The modern city of Danang stays off the tourist radar, except as a transit point between the historic town of Hoi An and the ancient imperial city of Hue. It is partly understandable, as Danang does look like an average Asian city, functional but uninviting. The only attraction as such here is the newly built and heavily promoted fire-breathing dragon bridge. On the other hand, it does make a good base for exploring the area - which is full of beautiful marine landscapes and includes the famous Marble Mountains - actual mountains made of actual marble, with cave temples and artisans' workshops. The bays around Danang will be of particular interest to photographers, offering a good glimpse of traditional fishing techniques and seaweed collection - exposures of giant fishnet silhouetted against reddening sunset sky and aerial views of seaweed fields have won quite a few photographic awards.
The only real tourist sight in Danang city is the famous Dragon Bridge. Completed in 2013, it would have been a perfectly ordinary automobile bridge if not for the two metal dragons flanking it on both sides. On weekend nights (Saturday and Sunday), the dragons are switched on to perform: fire-breathing and water-spouting. Well, those are Eastern dragons, after all, spirits of water and fire is probably a tribute to European folklore. Other than that, photographers might want to visit the busy fishing port - in the morning, to shoot the unloading of night's catch, or around midday, for a chance to capture one of the classical shots: a Vietnamese fishwife repairing a translucent blue net. Son Tra mountain, right next to the city, will do for a nature walk and sunset views. Watch out for monkeys - if you are lucky, you may spot a rare douc langur, although Marble Mountains are a better bet for it.
Once known as "Five Elements Mountains" and later renamed by the French, Marble Mountains are just that: five peaks composed mainly of marble. Since the mineral is not just noble-looking but also easy to cut, caves and grottoes have been created here since early centuries CE - in addition to the natural ones that have been expanded. In times of peace, such caves served as temples, during wars - as shelters. Nowadays, only one of the five mountains is accessible to tourists, but the cave temples are majestic. The most impressive sanctuary is Huyen Khong Cave, with its warrior some deity statues and strategically positioned lighting. But be sure to see the rest as well. It is all beautiful: Linh Nham, Dong Tang, and other caves, a number of pagodas, and the views from Dinh Thoung Thai, the summit. Even the ancient stairs and gates leading to the complex are very atmospheric, almost enough to make one believe in the Vietnamese triple religion (or perhaps in Tolkien's elves). Marble was also mined here for craftsmanship, but recently this practice has been banned for fear the mountains might otherwise soon disappear. The army of stone carvers near the entrance had to switch to imported materials, but this has not reduced the amount of statuary displayed for sale along the access road. This is worth a look in its own right - as a free open-air art gallery.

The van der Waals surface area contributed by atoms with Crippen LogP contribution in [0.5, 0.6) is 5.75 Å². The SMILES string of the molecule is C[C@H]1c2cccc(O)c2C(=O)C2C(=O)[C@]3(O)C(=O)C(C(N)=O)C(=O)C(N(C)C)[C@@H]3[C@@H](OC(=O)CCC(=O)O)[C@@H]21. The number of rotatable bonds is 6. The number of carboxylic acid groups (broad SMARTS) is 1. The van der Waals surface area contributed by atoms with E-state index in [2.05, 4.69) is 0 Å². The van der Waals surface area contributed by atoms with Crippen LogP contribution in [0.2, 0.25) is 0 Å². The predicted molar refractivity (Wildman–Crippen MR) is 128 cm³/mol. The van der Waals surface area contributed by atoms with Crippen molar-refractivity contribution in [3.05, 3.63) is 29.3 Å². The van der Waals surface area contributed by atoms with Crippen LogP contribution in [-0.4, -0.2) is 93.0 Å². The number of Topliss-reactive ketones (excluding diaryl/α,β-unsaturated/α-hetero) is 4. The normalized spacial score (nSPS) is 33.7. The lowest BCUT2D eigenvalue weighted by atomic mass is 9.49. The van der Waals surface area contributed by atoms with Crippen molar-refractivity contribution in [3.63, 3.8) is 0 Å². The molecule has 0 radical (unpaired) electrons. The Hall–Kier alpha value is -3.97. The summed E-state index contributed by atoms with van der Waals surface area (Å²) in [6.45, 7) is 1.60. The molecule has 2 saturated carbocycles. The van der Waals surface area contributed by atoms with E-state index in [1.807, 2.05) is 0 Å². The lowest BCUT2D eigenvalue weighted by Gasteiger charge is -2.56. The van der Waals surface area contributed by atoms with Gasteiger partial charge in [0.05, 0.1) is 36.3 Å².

The area north of Danang cannot offer many historical attractions but has some of the best seascapes in Vietnam. The railway stretch across Hai Van pass is worth riding just for many tourists' views. Photographers would have to cover the same route on foot or by motorbike, stopping at the best viewpoints. At the end of the road, Lang Co bay has some beaches and no big waves, plus clusters of typical Central Vietnamese lever nets - giant contraptions operated by a manual wrench. At sunrise or sunset, those make award-winning shots. Another area where photography lovers score a chance to win a competition is Ran Nam O. Covered with seaweed, streaming like the green hair of a marine witch, this little cove looks otherworldly enough in itself, and the boats of seaweed collectors add the element of human interest.
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